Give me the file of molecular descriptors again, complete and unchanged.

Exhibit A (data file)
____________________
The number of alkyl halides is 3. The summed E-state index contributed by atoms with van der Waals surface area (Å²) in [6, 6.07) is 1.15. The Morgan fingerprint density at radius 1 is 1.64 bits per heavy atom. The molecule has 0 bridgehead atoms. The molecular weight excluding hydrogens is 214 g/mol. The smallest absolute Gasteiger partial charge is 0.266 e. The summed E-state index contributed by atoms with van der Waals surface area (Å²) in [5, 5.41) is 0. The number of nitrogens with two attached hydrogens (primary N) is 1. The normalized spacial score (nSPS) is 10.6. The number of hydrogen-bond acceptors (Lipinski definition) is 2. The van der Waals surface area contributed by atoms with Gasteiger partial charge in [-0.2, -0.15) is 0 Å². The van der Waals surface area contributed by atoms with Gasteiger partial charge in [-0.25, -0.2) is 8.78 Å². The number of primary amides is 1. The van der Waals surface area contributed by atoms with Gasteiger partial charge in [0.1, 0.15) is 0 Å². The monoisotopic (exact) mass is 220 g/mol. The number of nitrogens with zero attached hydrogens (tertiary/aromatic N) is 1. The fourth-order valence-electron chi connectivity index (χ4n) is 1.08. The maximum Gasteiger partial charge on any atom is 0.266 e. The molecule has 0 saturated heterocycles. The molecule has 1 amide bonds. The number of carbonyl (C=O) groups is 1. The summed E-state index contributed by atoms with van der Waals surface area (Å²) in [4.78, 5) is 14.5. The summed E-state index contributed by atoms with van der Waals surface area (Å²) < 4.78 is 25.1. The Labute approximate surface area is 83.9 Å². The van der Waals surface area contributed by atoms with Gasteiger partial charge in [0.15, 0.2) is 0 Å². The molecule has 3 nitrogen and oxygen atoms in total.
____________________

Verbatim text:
The number of alkyl halides is 3. The summed E-state index contributed by atoms with van der Waals surface area (Å²) in [6, 6.07) is 1.15. The Morgan fingerprint density at radius 1 is 1.64 bits per heavy atom. The molecule has 0 bridgehead atoms. The molecular weight excluding hydrogens is 214 g/mol. The smallest absolute Gasteiger partial charge is 0.266 e. The summed E-state index contributed by atoms with van der Waals surface area (Å²) in [5, 5.41) is 0. The number of nitrogens with two attached hydrogens (primary N) is 1. The normalized spacial score (nSPS) is 10.6. The number of hydrogen-bond acceptors (Lipinski definition) is 2. The van der Waals surface area contributed by atoms with Gasteiger partial charge in [-0.2, -0.15) is 0 Å². The van der Waals surface area contributed by atoms with Gasteiger partial charge in [-0.25, -0.2) is 8.78 Å². The number of primary amides is 1. The van der Waals surface area contributed by atoms with Gasteiger partial charge in [0.1, 0.15) is 0 Å². The monoisotopic (exact) mass is 220 g/mol. The number of nitrogens with zero attached hydrogens (tertiary/aromatic N) is 1. The fourth-order valence-electron chi connectivity index (χ4n) is 1.08. The maximum Gasteiger partial charge on any atom is 0.266 e. The molecule has 0 saturated heterocycles. The molecule has 1 amide bonds. The number of carbonyl (C=O) groups is 1. The summed E-state index contributed by atoms with van der Waals surface area (Å²) in [4.78, 5) is 14.5. The summed E-state index contributed by atoms with van der Waals surface area (Å²) < 4.78 is 25.1. The Labute approximate surface area is 83.9 Å². The van der Waals surface area contributed by atoms with Gasteiger partial charge in [0.15, 0.2) is 0 Å². The molecule has 3 nitrogen and oxygen atoms in total.